Chapter 7: Legislation Impacting Upon Negotiation and Formation of Franchise Contracts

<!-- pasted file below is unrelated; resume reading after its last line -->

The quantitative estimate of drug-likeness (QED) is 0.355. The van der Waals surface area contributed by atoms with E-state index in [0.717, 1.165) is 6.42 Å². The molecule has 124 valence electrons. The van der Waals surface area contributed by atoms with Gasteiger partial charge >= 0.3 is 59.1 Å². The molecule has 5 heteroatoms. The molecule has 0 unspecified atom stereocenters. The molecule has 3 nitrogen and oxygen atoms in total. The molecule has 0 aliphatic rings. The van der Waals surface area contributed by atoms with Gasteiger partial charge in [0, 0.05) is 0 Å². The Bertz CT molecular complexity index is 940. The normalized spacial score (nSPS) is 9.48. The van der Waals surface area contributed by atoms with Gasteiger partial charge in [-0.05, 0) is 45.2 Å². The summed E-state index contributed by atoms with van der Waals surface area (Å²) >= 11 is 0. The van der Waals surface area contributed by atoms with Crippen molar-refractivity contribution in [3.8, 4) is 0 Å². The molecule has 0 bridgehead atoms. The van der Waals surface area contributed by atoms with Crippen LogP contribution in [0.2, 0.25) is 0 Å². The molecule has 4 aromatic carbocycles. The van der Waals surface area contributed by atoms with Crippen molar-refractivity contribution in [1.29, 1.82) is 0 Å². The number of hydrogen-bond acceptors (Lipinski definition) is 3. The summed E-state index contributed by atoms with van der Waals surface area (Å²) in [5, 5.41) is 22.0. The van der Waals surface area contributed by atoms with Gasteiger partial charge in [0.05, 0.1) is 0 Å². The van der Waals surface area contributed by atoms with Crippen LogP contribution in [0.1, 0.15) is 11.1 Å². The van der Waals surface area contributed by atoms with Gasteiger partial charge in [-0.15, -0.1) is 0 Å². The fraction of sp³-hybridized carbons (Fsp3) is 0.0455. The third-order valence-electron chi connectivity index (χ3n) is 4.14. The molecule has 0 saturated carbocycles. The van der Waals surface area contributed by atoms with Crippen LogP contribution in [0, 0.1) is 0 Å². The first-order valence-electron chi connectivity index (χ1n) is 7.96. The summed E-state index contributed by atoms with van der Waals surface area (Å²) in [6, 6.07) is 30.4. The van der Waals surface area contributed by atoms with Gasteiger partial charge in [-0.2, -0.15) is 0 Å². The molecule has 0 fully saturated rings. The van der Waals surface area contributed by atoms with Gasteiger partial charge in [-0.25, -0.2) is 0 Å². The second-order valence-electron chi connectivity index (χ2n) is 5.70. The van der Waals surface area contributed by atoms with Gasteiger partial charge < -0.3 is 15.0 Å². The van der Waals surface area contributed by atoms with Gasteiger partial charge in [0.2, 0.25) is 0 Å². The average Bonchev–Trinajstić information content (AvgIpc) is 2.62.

Following on from the summaries and overview of legislation in Chapters 5 and 6, the next two chapters analyse and discuss patterns of franchisespecific legislation globally. The two separate chapters reflect a significant point of delineation in the substance of the legislation as franchise-specific legislative measures fall into two categories, those that are directed towards the formation of the contract, and those that are directed toward performance of the terms of the contract and the end of the relationship. The current chapter is devoted to legislation impacting upon negotiation and formation of franchise contracts. Regulation of franchising is regulation of the contractual agreement. Contract law is generally concerned with entry into the contract and procedural fairness. The assumption is that, where proper procedures ensure that parties enter into contracts voluntarily and with full understanding, the contract can be assumed to be fair and that the government’s role thereafter is principally to ensure performance and to provide remedies where parties do not meet their obligations. Pre-sales regulation focuses on the parties’ capacity to regulate their own interactions and in this way it ensures market efficiency. Consistent with the traditional attitude toward the role of government in contract, such legislation addresses contract formation. The regulatory tools used typically include procedural measures such as disclosure and registration, as well as, though less commonly, cooling off, advice requirements and risk statements. Such legislation can also involve prescriptive standards such as qualifications and/or accreditation of participants in the transaction. This chapter describes both procedural and...
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